dignitaries. John said, "Your
comments should be short. Just stand up
there and say, 'There are no term sheets'
then sit back down. That ought
to cut the discussion down."
I said, "John, that really
wouldn't make for one of the great Netpreneur events of all time.” Besides, the good news is that John's
wrong. The second piece of good news is
that John lost about $30 Friday night.
He was willing to contribute his losses toward some lucky entrepreneur,
but we'll save that for another time.
There are term sheets out there.
They may not be the exact term sheets that you were hoping for. As I think you'll hear from our panel, they
may not be the terms that you were praying for. Those rules have changed.
Our focus this morning will be mostly on what you might find in today's
term sheet versus a term sheet from 18 or 24 months ago. I don't think that is all of a bad thing, by
the way. It may not be a wonderful thing from the entrepreneur's
perspective, but you'll hear some of the things you need to understand if
you're getting to that stage. A certain
amount of reality has come back into the marketplace.
Let me give you a couple of broad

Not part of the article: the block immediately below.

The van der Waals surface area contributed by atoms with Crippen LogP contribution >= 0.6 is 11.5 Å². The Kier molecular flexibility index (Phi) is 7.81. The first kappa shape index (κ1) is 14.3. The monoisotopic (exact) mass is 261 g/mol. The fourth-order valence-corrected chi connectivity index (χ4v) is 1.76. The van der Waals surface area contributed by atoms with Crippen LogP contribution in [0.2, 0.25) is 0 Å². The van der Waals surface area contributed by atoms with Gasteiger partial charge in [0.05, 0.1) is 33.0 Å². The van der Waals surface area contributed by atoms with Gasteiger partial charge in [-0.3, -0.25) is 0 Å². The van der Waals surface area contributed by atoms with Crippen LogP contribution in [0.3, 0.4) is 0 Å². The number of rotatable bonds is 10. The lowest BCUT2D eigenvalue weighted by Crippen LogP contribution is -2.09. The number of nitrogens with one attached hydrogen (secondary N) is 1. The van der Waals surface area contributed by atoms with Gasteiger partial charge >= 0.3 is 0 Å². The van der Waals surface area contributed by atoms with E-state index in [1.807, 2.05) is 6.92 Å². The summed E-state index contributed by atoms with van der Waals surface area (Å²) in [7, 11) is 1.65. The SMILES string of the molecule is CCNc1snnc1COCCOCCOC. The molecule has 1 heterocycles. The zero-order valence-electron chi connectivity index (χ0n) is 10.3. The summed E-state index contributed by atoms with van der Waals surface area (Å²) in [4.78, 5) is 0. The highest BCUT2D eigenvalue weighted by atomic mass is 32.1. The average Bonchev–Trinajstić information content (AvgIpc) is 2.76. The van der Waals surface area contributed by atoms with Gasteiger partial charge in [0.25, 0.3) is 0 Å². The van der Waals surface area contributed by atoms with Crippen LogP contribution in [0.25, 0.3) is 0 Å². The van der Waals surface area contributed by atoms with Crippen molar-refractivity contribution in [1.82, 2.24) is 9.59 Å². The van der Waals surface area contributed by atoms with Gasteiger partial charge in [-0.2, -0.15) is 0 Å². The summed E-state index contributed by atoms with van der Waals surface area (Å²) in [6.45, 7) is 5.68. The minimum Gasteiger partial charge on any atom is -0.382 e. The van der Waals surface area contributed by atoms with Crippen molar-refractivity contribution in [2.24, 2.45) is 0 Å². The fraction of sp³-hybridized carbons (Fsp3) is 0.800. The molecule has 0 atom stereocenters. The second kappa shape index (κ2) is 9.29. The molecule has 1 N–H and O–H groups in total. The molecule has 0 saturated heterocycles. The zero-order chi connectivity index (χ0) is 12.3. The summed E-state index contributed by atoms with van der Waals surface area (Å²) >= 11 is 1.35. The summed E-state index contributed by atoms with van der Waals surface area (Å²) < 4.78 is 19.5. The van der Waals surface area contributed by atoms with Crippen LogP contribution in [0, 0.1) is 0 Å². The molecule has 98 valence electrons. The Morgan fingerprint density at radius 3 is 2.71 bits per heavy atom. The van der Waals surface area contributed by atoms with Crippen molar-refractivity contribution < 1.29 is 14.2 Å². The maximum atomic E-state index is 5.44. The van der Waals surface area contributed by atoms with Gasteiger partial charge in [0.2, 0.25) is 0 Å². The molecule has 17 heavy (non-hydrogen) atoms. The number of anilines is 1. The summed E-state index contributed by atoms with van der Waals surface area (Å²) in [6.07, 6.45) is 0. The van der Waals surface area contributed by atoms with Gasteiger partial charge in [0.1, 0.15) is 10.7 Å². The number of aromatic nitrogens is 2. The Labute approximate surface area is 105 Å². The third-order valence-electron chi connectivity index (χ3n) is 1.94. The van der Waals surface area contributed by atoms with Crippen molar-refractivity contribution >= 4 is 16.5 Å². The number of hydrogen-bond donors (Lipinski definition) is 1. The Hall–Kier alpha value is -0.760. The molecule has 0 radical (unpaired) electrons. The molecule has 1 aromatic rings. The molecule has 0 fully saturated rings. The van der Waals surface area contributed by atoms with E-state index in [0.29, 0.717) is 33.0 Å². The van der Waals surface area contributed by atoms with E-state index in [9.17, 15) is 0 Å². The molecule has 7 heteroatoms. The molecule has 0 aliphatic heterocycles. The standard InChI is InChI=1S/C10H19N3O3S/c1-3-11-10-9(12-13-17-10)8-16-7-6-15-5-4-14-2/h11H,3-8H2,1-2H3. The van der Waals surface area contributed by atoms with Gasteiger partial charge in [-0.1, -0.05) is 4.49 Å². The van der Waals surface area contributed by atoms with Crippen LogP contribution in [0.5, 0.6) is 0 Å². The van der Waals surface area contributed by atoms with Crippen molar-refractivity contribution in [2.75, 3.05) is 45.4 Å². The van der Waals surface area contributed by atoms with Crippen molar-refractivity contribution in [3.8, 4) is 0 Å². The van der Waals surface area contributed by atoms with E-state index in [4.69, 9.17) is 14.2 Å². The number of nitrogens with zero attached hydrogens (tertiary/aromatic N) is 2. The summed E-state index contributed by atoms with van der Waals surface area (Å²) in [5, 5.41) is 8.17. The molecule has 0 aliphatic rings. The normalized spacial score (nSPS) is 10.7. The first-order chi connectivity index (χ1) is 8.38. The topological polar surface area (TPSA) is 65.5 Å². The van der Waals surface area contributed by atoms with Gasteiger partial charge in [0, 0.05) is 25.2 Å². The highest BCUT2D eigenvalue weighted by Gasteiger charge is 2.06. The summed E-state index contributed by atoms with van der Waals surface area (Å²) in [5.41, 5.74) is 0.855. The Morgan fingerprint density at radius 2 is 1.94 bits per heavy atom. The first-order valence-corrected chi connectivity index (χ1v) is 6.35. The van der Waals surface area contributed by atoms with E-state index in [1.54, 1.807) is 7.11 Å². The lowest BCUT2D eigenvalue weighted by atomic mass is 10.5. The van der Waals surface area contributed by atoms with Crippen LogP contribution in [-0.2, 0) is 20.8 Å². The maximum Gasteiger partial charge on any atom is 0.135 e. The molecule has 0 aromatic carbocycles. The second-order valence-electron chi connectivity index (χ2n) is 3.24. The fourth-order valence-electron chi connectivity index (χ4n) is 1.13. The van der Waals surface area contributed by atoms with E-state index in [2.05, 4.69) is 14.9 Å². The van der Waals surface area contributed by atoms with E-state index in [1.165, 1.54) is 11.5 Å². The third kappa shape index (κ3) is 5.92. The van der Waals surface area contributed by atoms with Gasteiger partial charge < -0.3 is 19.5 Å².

thoughts, then we'll get into some details.
I also want to save some of the high-altitude observations for the
First, you've all heard about
valuations shrinking, this phenomenon of down
rounds that we'll talk about further.
There has been more money provided to existing portfolio companies than
ever before, additional rounds that are not quite at the levels that they may
have been previously. There is
definitely a sentiment out there that we've got to look after what is already
in our portfolios as opposed to bringing in new deal flow. I think that a thaw has started to happen a
little bit in the last 30 to 45 days, at least that is what we're seeing. Clearly, the standards have risen in terms
of customers, revenues, profits, the development of your technology and so on. It was said to me recently that angels are
acting more like VCs and VCs are acting more like investment bankers who are
doing an IPO, in terms of their level of due diligence. I added my own twist to this, that the
investment bankers are acting like my grandmother, going down to Florida for an
extended retirement. We’re not sure
when or if she's ever coming north again.
So, are term sheets impossible to
get? No. We've got several clients who are raising money, several who have
raised capital locally as well as in other parts of the region. I see one of them sitting there, Paul Brewer
from Diamondback Vision. The party is not over, but the bouncer just
got bigger and he is more selective about who gets in the door. In many ways, this is a return to reality, a
return to fundamentals. The new rules
are really a return to the old rules.
How do you get a term sheet? What is the process? What are you likely to see in that term
sheet? My role is to introduce the
topic and turn it over to the speakers.
We want to spend as much time on Q&A as possible. I suspect, just in talking to some of you
over my fourth, fifth and sixth donuts, that there are some great stories out
there in the audience, and that there are some people who are raising